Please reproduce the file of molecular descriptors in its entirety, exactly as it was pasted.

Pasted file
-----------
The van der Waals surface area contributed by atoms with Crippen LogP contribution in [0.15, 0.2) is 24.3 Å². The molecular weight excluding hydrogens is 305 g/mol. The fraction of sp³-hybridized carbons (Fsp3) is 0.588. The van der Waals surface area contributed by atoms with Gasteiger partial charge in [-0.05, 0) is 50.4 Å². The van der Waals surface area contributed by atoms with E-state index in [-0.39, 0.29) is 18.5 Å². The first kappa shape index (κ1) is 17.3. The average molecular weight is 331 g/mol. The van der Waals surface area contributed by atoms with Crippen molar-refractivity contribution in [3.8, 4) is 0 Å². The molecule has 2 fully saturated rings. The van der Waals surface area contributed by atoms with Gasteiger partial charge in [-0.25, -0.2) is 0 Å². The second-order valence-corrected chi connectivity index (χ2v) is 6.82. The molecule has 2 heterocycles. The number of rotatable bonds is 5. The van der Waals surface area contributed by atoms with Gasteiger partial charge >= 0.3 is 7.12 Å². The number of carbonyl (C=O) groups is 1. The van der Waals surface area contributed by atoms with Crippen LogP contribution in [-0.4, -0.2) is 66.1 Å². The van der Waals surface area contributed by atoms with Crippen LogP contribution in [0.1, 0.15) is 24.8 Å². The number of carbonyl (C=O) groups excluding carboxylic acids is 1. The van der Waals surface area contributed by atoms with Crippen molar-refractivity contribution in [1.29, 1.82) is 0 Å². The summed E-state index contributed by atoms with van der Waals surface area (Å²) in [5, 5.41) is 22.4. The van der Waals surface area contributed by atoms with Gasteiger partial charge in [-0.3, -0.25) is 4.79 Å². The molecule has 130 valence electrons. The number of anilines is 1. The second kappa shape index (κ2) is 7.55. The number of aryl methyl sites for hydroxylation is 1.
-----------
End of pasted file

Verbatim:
The van der Waals surface area contributed by atoms with Crippen LogP contribution in [0.15, 0.2) is 24.3 Å². The molecular weight excluding hydrogens is 305 g/mol. The fraction of sp³-hybridized carbons (Fsp3) is 0.588. The van der Waals surface area contributed by atoms with Gasteiger partial charge in [-0.05, 0) is 50.4 Å². The van der Waals surface area contributed by atoms with E-state index in [-0.39, 0.29) is 18.5 Å². The first kappa shape index (κ1) is 17.3. The average molecular weight is 331 g/mol. The van der Waals surface area contributed by atoms with Crippen molar-refractivity contribution in [3.8, 4) is 0 Å². The molecule has 2 fully saturated rings. The van der Waals surface area contributed by atoms with Gasteiger partial charge in [-0.25, -0.2) is 0 Å². The second-order valence-corrected chi connectivity index (χ2v) is 6.82. The molecule has 2 heterocycles. The number of rotatable bonds is 5. The van der Waals surface area contributed by atoms with Gasteiger partial charge >= 0.3 is 7.12 Å². The number of carbonyl (C=O) groups is 1. The van der Waals surface area contributed by atoms with Crippen LogP contribution in [-0.4, -0.2) is 66.1 Å². The van der Waals surface area contributed by atoms with Crippen LogP contribution in [0.1, 0.15) is 24.8 Å². The number of carbonyl (C=O) groups excluding carboxylic acids is 1. The van der Waals surface area contributed by atoms with Crippen molar-refractivity contribution in [1.29, 1.82) is 0 Å². The summed E-state index contributed by atoms with van der Waals surface area (Å²) in [5, 5.41) is 22.4. The van der Waals surface area contributed by atoms with Gasteiger partial charge in [-0.3, -0.25) is 4.79 Å². The molecule has 130 valence electrons. The number of anilines is 1. The second kappa shape index (κ2) is 7.55. The number of aryl methyl sites for hydroxylation is 1.